Recently, many people in Pakistan have been tweeting with the #WeRejectDomesticViolenceBill to express their opposition.

Why is the demand for a law against domestic violence important in Pakistan?

Even as the bill drew the ire of many religious hardliners and conservative sections, there was significant pushback, with many pointing out that an extensive law against domestic violence was the need of the hour.

Popular Pakistani actor and writer Osman Khalid Butt was among those who took to Twitter to criticise the vocal opposition to the bill. “Why is there an extremely disturbing hashtag calling to reject the domestic violence bill — one that’s already passed by the senate? What is so controversial about this bill?” he wrote, adding, “This isn’t a rhetorical question. I’m seeing stuff like ‘khandani nizam ki tabahi’, ‘promoting boyfriend/girlfriend culture’, ‘this bill is breaking our family system’… I’m truly at a loss here.”

The debate over the bill come at a time when there are several reports of instances of domestic violence against women having escalated in Pakistan during the pandemic. A report by the Aurat Foundation, a women’s rights organisation based in Islamabad, stated there were 2,297 cases of violence against women from 25 districts across the country between January and December 2020 — a period when people were forced to stay at home because of restrictions imposed due to Covid-19.

The State of Human Rights in Pakistan report for 2020 released by the Human Rights Commission of Pakistan has painted a concerning picture regarding gender disparity and crimes against women. It stated there were 430 cases of honour killing in the country in 2020, in which 363 women and 148 men lost their lives. It also pointed out that in the Global Gender Gap Index of the World Economic Forum, Pakistan occupies the 151st position out of 153 countries.

Women rights activists have time and again flagged the culture of sexism and rampant misogyny in the country.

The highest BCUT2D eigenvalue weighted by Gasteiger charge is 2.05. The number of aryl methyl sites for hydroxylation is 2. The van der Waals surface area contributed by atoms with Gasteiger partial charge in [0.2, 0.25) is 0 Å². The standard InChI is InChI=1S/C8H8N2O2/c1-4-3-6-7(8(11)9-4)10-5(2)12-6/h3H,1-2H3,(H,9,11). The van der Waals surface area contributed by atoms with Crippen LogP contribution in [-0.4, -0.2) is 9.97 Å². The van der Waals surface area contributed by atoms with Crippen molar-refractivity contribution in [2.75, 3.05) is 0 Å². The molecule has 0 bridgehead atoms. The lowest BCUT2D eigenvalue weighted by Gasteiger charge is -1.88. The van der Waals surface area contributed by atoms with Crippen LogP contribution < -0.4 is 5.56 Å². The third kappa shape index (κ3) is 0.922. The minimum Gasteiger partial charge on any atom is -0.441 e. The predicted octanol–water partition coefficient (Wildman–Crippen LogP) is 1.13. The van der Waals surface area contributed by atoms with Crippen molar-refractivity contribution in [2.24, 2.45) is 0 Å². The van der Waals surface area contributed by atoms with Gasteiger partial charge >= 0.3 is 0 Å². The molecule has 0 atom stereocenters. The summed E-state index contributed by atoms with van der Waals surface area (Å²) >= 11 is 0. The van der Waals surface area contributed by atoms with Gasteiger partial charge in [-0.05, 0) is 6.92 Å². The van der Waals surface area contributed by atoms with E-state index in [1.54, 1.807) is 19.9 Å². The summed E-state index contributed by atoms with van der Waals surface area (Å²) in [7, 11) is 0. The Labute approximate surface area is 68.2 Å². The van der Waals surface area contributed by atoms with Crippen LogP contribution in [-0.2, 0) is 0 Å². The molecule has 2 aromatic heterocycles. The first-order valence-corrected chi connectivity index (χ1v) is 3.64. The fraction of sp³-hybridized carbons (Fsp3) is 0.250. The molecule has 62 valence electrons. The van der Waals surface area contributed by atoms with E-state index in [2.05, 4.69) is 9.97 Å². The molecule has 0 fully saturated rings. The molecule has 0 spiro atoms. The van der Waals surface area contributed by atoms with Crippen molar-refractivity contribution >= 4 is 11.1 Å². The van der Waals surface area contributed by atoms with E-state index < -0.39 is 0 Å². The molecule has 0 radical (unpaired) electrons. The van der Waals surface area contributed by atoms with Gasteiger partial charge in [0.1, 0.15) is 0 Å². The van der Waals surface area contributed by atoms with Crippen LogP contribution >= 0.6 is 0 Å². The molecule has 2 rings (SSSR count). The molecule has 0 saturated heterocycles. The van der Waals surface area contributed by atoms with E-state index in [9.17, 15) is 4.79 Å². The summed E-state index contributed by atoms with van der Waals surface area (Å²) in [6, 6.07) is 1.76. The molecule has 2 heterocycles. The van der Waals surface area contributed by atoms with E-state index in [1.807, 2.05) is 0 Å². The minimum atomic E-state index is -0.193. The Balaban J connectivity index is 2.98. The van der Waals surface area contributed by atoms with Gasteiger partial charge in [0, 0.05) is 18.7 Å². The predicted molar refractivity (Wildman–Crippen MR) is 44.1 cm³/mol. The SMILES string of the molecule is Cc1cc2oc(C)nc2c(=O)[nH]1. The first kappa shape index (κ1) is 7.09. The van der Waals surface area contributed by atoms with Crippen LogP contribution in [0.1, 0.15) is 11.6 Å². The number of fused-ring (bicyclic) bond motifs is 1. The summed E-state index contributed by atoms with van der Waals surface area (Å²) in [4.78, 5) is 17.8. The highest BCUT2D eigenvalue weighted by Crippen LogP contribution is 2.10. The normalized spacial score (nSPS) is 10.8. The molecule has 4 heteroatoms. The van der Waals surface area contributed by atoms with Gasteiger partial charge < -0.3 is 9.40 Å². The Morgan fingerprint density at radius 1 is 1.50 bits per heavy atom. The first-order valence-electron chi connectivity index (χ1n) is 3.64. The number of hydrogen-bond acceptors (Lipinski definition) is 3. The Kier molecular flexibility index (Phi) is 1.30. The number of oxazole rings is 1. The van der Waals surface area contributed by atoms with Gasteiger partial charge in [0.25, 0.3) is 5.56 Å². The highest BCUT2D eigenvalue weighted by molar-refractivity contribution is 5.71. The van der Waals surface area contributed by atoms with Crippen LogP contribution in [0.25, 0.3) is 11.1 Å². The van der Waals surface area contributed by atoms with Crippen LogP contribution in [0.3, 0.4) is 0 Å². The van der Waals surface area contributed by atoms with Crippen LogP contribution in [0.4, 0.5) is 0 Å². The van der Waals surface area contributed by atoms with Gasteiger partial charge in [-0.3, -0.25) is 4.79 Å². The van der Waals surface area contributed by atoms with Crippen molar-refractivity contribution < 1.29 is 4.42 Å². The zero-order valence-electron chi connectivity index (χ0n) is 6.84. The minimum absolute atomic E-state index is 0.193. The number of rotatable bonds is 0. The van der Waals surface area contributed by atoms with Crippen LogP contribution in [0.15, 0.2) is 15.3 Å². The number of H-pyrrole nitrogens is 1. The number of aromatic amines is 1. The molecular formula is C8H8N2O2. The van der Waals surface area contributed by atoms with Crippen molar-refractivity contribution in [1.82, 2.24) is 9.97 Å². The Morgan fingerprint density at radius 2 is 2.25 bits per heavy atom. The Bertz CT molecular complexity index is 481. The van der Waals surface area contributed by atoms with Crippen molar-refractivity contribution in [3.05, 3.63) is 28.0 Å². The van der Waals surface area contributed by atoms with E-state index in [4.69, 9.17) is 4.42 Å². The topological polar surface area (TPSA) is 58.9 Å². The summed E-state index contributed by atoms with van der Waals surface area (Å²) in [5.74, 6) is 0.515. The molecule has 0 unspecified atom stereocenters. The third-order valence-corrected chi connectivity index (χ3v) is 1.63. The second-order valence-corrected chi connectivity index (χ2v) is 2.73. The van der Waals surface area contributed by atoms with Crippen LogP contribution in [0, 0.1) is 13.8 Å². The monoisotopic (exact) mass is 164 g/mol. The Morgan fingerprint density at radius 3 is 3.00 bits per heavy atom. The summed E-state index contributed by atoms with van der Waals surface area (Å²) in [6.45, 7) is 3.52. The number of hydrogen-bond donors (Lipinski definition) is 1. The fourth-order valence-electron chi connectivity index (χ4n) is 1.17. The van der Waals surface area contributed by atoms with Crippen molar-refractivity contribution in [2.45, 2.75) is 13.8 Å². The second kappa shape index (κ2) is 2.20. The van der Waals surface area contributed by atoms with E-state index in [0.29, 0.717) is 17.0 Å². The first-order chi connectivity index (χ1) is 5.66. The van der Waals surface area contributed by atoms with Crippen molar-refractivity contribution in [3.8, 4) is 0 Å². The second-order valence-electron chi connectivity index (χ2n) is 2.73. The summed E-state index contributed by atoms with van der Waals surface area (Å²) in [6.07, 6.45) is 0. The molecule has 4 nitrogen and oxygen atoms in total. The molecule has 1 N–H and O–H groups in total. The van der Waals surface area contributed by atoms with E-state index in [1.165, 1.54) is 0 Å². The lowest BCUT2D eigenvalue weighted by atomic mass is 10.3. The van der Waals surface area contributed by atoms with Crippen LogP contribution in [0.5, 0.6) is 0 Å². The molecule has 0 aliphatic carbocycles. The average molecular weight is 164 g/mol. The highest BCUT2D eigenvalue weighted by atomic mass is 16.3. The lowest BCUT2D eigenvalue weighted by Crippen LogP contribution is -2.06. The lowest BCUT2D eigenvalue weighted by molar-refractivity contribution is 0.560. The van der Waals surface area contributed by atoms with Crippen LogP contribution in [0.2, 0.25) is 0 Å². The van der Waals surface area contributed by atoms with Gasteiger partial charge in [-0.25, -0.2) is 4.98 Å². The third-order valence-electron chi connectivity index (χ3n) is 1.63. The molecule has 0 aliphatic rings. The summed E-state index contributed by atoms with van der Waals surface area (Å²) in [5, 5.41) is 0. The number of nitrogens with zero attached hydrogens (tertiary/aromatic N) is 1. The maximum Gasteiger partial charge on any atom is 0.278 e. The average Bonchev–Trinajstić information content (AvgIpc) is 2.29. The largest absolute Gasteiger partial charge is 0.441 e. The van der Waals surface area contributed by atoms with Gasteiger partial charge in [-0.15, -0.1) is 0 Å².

Pakistan Prime Minister Imran Khan recently courted controversy for blaming women for the rising sexual violence in the country. In an interview with journalist Jonathan Swan on HBO, which aired on June 20, he said, “If a woman is wearing very few clothes it will have an impact on the man unless they are robots. It’s common sense.”

Earlier this year, in an interview with Geo News, Khan had said that sexual violence was a product of “obscenity”, which he described as a western import.

Moreover, Pakistani Nobel Peace Prize laureate Malala Yousafzai’s comments in a recent interview with British Vogue — she had expressed doubts about whether she would ever marry, and that she didn’t understand why people had to marry — provoked strong outrage and venomous criticism on social media.

Why is the demand to get the bill reviewed by CII being criticised?

Those who are supporting the bill have criticised the demand to get it reviewed by the CII, which is a body that advises the legislature on whether or not a certain law is repugnant to the injunctions of Islam.

In 2016, the council had proposed a law that would allow a husband to “lightly” beat his wife “if needed”. It also called for gender segregation in schools, hospitals and offices.

Moreover, the council had in 2016 rejected a similar proposed legislation — the Khyber Pakhtunkhwa Domestic Violence against Women (Prevention and Protection) Bill — stating that it was against religious law.

Women’s rights activists had criticised the move and questioned the decision to send the bill to the council for review when this was not the practice for other proposed legislations.

The bill was re-introduced in the provincial assembly in 2019.